I am walking my path with outstretched hands.
I have heard it suggested, "when you meet someone, treat them as if they were in serious trouble, and you will be right more than half the time.”
Some of my fondest childhood memories are of spending time in and around Yellowstone National Park. My family had a time-share that was split with my cousins. Every summer in late July our family and theirs would descend upon a 2 bedroom condominium in Island Park. About 12-17 of us would pack ourselves from floor to ceiling for a week of fun. One of our favorite activities would be to go swimming at Firehole in Yellowstone.
Firehole has several natural hot springs that feed into the river that make it warm enough to swim in comfortably. Just between 2 waterfalls a section of the river winds through some cliffs and widens out into a shallower spot that is ideal for swimming. We would spend hours floating down from the rapids, jumping out of our favorite tree, and diving from the cliffs.
To get to the spot where we would jump from the tree or into the rapids you had to first swim across a stretch of river that moved very quickly. When I was younger it was difficult for me to make it because of the fast current and I was not a strong swimmer. I couldn't start farther upstream because of a dangerous whirlpool (about half my family nearly drowned in it at one point or another) and if you didn't make it across, the current got stronger and would pull you further down river through a narrow gap before it slowed down and opened up into a wider and shallower spot where you could safely swim out.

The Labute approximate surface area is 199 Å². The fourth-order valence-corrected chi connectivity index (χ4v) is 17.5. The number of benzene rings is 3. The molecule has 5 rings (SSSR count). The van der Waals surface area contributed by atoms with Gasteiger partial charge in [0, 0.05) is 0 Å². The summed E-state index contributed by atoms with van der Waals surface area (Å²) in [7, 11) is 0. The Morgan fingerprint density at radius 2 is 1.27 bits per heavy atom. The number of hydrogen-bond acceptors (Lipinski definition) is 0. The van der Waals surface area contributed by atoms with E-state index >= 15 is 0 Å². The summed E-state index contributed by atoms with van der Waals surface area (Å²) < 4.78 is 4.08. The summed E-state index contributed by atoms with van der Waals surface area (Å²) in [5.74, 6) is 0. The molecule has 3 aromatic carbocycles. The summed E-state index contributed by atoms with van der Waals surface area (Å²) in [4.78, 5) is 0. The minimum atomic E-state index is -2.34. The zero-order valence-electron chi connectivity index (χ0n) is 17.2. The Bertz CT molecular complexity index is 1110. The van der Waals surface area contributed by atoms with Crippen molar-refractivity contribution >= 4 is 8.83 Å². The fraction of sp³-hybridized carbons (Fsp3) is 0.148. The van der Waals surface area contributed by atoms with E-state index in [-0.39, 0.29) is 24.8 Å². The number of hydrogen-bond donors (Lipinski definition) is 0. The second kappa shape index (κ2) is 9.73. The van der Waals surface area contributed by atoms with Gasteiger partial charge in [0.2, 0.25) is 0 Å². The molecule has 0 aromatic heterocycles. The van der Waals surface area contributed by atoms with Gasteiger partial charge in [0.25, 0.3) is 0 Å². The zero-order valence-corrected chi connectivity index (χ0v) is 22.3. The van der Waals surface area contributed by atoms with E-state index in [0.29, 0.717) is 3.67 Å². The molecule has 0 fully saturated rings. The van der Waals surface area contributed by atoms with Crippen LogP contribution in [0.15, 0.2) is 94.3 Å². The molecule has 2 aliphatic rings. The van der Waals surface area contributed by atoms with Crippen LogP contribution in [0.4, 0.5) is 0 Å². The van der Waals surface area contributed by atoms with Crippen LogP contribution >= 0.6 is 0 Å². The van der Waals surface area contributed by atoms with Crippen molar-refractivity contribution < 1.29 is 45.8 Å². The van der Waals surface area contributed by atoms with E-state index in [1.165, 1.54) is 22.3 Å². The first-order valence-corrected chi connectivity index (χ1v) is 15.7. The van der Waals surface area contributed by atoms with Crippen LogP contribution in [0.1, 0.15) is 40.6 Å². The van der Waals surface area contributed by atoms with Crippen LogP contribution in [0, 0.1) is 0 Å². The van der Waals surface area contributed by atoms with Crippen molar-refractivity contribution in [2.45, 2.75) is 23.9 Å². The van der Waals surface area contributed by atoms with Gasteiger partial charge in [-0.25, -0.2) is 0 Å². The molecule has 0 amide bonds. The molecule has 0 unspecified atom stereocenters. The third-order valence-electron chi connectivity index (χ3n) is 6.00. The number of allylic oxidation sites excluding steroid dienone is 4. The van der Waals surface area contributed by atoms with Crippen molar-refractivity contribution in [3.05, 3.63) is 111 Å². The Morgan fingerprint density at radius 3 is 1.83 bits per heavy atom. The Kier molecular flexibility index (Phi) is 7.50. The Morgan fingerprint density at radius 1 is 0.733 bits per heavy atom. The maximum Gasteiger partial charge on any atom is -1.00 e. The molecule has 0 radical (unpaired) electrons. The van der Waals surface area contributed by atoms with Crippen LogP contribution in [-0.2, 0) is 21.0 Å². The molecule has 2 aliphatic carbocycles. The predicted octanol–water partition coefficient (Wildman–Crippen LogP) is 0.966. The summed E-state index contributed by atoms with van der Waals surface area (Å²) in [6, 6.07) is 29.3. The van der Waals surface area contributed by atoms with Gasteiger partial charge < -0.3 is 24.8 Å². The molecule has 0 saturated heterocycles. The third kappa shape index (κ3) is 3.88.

The first time I decided to try and cross it took me several minutes to build up the courage to jump in. Once in the water I paddled furiously. I started to lose momentum and felt myself being pulled by the current. Thoughts of making it across had faded as I was now struggling just to stay above water and breath. I was terrified and felt panic swell inside me. I couldn't cry out for help and I started to sink. Suddenly there was an arm in front of me and I desperately grasped at it and felt immense relief as I was pulled across the last few feet to the other side.
Along my life journey I have learned that I can't overcome all of my trials alone. I don't think I am meant to. I have had others reach out to me and provide the strength and support I needed in a crucial time of need. I have also learned that when I reach out to support others it strengthens my own resolve and affirms my personal truths.
When I have that opportunity to grasp someone's hand that is unsteady or has slipped and fallen, it requires me to set my feet firmly and use my leverage to help steady them or lift them up. By planting myself firmly in the personal truths that I have learned from my own mistakes and experiences I both help others along their path while also re-learning and affirming my own truths. I will learn to walk with my hands outstretched to others, so that whenever an opportunity arises my hands will be ready to grab hold of someone reaching out for help. We are never meant to walk alone.